Welcome to the Marine Mammal and wildlife Research and Community Development Expedition blog where you can keep up to date with all the happenings and information from Kenya

Wednesday, September 15, 2010

Experiences of a Kenyan student: Thankyou GVI!

So... let me fill you in on what it's like being on GVI Expedition! Cetacean and Mangrove surveys were some of the most intense learning experiences of my life…..seeing a humpback whale on my own survey leader day was the best moment of truly appreciating one of the biggest mammals on earth; it made me reflect on issues I had previously never even thought about: like why would people whale simply as a result of following a culture?

Through forests surveys in Shimoni Forest I have gained knowledge about the issue of unsustainable use of the forest by logging and deforestation for charcoal… initiatives such as ecotourism are forging a track, involving a local community conservation group in partnership with Kenya Wildlife Service. With this I shall dedicate some of my time and expertise towards marketing the eco tourism group to harness an economic value of their idea and surely bring out the true essence of sustainable development practiced in a local area.

-- A move towards sustainable resource use in the forests is essential --

Satellite Camp at Tsavo connected me with the local community, and was a bridge with the real problems in Kenya…I feel more connected towards making Kenya a better place of living. Among these other experiences, I also took part in First Aid Training: this knowledge will be material long beyond the end of the programme.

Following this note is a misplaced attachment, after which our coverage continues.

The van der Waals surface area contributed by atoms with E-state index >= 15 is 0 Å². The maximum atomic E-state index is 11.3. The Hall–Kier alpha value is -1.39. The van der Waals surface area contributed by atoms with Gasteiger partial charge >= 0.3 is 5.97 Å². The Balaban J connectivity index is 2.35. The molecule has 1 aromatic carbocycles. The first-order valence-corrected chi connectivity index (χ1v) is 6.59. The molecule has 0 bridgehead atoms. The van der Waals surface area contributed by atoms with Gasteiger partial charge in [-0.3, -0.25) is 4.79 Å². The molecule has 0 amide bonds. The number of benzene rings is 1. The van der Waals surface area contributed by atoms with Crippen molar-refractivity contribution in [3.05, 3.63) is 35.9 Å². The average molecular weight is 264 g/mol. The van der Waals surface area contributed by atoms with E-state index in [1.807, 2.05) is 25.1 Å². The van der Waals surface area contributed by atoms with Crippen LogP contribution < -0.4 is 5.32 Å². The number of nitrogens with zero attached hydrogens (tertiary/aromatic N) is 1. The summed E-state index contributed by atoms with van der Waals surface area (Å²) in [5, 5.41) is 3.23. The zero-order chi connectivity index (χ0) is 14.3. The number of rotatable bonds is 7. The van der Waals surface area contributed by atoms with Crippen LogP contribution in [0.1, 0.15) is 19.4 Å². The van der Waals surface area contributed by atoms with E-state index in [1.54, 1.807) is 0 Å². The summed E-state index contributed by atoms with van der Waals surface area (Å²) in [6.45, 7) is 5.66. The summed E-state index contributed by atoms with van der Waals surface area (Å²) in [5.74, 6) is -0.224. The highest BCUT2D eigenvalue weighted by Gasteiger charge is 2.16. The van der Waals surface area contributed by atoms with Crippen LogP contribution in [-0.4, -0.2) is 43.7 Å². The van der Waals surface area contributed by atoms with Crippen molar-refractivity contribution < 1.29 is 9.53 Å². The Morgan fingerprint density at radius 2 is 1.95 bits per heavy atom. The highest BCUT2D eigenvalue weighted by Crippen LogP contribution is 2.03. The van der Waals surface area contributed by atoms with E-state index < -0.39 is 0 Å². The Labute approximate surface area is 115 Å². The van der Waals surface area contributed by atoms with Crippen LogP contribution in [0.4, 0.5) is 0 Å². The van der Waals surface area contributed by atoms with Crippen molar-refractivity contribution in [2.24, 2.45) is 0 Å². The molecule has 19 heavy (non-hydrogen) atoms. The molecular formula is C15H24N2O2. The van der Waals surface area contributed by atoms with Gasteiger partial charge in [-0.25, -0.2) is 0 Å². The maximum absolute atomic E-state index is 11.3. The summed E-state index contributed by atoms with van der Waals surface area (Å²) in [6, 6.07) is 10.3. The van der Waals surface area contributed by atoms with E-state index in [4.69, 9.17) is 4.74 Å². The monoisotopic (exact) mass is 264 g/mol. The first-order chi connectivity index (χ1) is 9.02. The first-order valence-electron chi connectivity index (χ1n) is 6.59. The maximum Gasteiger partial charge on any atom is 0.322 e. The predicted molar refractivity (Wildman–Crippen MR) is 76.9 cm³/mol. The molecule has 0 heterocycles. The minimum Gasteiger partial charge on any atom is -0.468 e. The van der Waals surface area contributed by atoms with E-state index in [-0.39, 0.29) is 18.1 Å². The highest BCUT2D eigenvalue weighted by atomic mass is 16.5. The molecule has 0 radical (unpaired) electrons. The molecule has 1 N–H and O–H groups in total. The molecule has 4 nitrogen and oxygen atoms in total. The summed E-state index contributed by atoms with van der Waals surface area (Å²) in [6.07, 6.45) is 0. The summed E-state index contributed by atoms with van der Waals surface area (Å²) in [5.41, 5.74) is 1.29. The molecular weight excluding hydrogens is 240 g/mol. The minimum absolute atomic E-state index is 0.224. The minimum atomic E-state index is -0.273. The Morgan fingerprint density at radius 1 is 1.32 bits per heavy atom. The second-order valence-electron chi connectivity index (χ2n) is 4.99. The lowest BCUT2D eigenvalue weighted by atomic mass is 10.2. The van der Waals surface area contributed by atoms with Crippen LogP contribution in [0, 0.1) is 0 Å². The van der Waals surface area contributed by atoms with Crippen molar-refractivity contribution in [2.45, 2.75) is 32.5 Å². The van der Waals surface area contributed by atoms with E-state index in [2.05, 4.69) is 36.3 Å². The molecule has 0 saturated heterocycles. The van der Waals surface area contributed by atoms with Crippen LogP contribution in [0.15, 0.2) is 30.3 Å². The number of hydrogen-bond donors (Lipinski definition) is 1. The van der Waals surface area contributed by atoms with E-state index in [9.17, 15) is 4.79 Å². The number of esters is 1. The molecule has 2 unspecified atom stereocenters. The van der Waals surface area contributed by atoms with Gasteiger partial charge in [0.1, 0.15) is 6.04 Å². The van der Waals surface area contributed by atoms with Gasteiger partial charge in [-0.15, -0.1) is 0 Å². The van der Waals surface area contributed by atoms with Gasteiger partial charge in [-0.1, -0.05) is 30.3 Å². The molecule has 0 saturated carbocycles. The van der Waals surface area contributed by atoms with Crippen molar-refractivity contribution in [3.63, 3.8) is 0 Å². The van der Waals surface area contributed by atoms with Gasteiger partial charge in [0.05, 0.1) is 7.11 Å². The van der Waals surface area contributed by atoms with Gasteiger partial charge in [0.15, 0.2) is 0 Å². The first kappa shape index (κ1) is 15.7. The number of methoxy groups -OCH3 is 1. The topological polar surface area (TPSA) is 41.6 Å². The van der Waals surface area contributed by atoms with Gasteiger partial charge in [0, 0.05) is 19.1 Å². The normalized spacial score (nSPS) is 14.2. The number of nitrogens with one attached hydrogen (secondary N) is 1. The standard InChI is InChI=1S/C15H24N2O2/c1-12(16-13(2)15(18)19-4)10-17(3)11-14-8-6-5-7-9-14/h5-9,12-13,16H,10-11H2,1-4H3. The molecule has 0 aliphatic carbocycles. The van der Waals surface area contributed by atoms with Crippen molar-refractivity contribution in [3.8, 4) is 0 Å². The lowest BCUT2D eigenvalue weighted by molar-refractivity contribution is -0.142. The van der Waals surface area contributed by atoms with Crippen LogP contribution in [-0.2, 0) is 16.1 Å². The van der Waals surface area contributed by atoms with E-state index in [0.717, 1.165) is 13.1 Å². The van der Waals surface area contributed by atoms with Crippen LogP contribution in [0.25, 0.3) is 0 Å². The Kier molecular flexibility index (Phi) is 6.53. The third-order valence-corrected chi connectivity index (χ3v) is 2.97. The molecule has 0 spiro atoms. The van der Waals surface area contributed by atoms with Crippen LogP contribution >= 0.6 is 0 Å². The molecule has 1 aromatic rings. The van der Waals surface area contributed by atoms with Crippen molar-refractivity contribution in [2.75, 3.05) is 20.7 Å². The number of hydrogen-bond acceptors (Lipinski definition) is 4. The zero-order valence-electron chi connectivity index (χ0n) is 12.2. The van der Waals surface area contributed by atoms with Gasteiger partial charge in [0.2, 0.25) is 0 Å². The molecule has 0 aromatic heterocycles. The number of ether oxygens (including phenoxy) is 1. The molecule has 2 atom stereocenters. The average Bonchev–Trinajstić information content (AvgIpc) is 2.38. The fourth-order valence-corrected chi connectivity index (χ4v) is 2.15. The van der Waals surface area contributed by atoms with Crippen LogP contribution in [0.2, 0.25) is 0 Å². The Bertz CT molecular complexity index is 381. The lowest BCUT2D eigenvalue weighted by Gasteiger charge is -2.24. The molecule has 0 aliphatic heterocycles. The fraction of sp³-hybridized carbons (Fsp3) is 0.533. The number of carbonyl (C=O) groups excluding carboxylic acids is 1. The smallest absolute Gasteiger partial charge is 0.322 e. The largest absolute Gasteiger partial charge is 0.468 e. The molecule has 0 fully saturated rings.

Fun and bonding with the people from all over the world in one local area was enjoyable and very interactive. Knowing people socially and building bonds is important…..there is no superior culture I believe, the more we talk, the more we share, the more peaceful and understanding we shall be to each other. “Hakuna Matata in Kenya,” I guess this evident as I felt and knew that Kenya is a peaceful ground or ourselves and Kenyan visitors.

-- Sharing experiences and having fun with new friends! --

The funniest and most ridiculous part of it has been when village kids constantly disturb the GVI volunteers shouting, “Mzungu, Mzungu…. Jambo, what is your name!! What is your father’s name? ”

GVI Kenya has truly been a good teacher to me and the only way of returning that favour is to make the best of the knowledge I have gained to make this country a better part of the world, of course through sustainable means.

GVI Kenya truly gives a purpose of life to Kenyan coastal communities and I appreciate the experience with them…Ahsanteni Sana GVI.